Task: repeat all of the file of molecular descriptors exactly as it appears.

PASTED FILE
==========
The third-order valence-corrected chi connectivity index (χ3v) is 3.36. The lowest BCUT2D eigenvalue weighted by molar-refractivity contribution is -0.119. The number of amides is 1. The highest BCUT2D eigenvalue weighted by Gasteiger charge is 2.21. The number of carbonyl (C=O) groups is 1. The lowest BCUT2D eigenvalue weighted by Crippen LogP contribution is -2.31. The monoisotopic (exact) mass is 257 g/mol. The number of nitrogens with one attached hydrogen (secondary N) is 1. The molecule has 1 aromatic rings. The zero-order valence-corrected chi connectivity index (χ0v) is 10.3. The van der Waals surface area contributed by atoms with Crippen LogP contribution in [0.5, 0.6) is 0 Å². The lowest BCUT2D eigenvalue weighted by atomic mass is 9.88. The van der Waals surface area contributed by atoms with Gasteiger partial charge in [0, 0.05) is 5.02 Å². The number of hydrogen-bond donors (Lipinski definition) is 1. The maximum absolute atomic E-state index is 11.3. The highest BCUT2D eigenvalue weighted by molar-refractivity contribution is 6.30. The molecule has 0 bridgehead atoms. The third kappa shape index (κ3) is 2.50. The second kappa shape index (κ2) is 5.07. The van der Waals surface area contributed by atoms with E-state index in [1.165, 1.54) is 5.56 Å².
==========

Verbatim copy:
The third-order valence-corrected chi connectivity index (χ3v) is 3.36. The lowest BCUT2D eigenvalue weighted by molar-refractivity contribution is -0.119. The number of amides is 1. The highest BCUT2D eigenvalue weighted by Gasteiger charge is 2.21. The number of carbonyl (C=O) groups is 1. The lowest BCUT2D eigenvalue weighted by Crippen LogP contribution is -2.31. The monoisotopic (exact) mass is 257 g/mol. The number of nitrogens with one attached hydrogen (secondary N) is 1. The molecule has 1 aromatic rings. The zero-order valence-corrected chi connectivity index (χ0v) is 10.3. The van der Waals surface area contributed by atoms with Crippen LogP contribution in [0.5, 0.6) is 0 Å². The lowest BCUT2D eigenvalue weighted by atomic mass is 9.88. The van der Waals surface area contributed by atoms with Gasteiger partial charge in [0, 0.05) is 5.02 Å². The number of hydrogen-bond donors (Lipinski definition) is 1. The maximum absolute atomic E-state index is 11.3. The highest BCUT2D eigenvalue weighted by molar-refractivity contribution is 6.30. The molecule has 0 bridgehead atoms. The third kappa shape index (κ3) is 2.50. The second kappa shape index (κ2) is 5.07. The van der Waals surface area contributed by atoms with E-state index in [1.165, 1.54) is 5.56 Å².